Wesselink AK, Wise LA, Hatch EE, Mikkelsen EM, Sorensen HT, Riis AH, McKinnon CJ, Rothman KJ. Seasonal patterns in fecundability in North America and Denmark: a preconception cohort study. Hum Reprod. 2020 Mar;35(3):565-72. doi: 10.1093/humrep/dez265.


STUDY QUESTION: To what extent does fecundability vary across seasons?

SUMMARY ANSWER: After accounting for seasonal patterns in pregnancy planning, we observed higher fecundability in the fall and lower fecundability in the spring, particularly at lower latitudes.

WHAT IS KNOWN ALREADY: In human populations, there are strong seasonal patterns of births that vary across geographic regions and time periods. However, previous studies of seasonality and fecundity are limited because they examine season of birth rather than season of conception and therefore neglect to account for seasonal variation in initiating attempts to conceive or pregnancy loss or differences in gestational length.

STUDY DESIGN, SIZE, DURATION: We conducted a preconception cohort study of 14 331 women residing in North America (June 2013–May 2018: n = 5827) and Denmark (June 2007–May 2018: n = 8504). Participants were attempting to conceive without fertility treatment and had been attempting pregnancy for ≤6 menstrual cycles at enrolment.

PARTICIPANTS/MATERIAL, SETTING, METHODS: We collected information on season of each pregnancy attempt using last menstrual period dates over the study period. Pregnancy was reported on female bi-monthly follow-up questionnaires. We fit log-binomial models with trigonometric regression to examine periodic variation in fecundability. We accounted for seasonal variation in initiation of pregnancy attempts by including indicator variables for menstrual cycle of attempt in the regression models.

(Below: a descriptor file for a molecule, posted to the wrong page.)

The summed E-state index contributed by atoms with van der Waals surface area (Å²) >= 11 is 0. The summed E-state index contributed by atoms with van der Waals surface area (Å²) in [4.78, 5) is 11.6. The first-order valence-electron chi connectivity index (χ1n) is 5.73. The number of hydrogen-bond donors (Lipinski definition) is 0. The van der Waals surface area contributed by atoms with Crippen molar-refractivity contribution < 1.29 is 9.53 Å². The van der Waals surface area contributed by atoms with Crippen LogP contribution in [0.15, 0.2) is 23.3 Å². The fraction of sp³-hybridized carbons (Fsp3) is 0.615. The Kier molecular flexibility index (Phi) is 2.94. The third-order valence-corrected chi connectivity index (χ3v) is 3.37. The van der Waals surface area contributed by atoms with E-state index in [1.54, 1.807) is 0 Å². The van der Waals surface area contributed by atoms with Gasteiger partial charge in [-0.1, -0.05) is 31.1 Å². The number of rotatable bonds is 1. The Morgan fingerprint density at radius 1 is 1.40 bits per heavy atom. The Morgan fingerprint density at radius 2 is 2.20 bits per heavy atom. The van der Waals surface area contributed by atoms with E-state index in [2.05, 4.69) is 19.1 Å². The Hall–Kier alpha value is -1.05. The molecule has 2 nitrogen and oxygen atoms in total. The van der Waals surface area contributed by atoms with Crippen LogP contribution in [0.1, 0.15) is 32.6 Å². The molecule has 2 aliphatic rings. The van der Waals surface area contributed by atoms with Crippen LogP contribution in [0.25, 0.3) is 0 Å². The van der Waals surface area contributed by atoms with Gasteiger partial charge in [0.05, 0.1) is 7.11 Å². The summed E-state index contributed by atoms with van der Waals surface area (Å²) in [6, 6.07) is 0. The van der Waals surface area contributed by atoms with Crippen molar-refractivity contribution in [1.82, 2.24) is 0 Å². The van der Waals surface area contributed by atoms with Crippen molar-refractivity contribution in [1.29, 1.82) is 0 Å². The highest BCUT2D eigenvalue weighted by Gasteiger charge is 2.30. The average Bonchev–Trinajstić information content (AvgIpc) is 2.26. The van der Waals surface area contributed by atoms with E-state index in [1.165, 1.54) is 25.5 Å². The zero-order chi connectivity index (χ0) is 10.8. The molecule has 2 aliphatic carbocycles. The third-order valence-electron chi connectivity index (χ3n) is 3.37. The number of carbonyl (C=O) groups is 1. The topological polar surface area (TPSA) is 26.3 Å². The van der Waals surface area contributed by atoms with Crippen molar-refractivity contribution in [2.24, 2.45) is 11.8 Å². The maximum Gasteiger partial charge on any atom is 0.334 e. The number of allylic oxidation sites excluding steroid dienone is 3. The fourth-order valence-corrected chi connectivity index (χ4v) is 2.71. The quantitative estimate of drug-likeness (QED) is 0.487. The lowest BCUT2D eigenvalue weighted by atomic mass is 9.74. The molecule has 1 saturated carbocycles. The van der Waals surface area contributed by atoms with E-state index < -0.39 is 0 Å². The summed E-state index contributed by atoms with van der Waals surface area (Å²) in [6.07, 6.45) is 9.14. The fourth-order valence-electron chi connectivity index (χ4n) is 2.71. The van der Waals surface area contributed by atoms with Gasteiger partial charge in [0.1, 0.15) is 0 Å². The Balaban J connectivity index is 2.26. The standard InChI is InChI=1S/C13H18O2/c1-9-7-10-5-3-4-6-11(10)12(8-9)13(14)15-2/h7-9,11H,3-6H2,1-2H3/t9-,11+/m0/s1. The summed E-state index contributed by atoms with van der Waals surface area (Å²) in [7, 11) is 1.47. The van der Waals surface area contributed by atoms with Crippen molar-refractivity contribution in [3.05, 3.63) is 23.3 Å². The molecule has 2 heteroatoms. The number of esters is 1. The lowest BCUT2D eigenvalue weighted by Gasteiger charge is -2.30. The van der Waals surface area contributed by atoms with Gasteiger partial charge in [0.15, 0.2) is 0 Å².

MAIN RESULTS AND THE ROLE OF CHANCE: Initiation of pregnancy attempts peaked in September, with stronger seasonality in North America than in Denmark (48 vs. 16% higher probability initiating attempts in September compared with March). After accounting for seasonal variation in initiation of pregnancy attempts, we observed modest seasonal variation in fecundability, with a peak in the late fall and early winter in both cohorts, but stronger peak/low ratios in North America (1.16; 95% confidence interval [CI]: 1.05, 1.28) than in Denmark (1.08; 95% CI: 1.00, 1.16). When we stratified the North American data by latitude, we observed the strongest seasonal variation in the southern USA (peak/low ratio of 1.45 [95% CI: 1.14, 1.84]), with peak fecundability in late November.

LIMITATIONS, REASONS FOR CAUTION: We estimated menstrual cycle dates between follow-up questionnaires, which may have introduced exposure misclassification, particularly when women skipped follow-up questionnaires. We were unable to measure seasonally varying factors that may have influenced fecundability, including ambient temperature, vitamin D levels or infectious disease.

WIDER IMPLICATIONS OF THE FINDINGS: An understanding of how fecundability varies across seasons could help identify factors that can impair reproductive function. Neglecting to account for seasonal variation in initiation of pregnancy attempts could bias estimates of seasonal patterns in fecundability. This is the first preconception cohort study to examine seasonal variation in fecundability after accounting for seasonality in initiation of pregnancy attempts. Fecundability was highest in the fall and lowest in the spring, with stronger effects in southern latitudes of North America, suggesting that seasonal exposures may affect fecundity.

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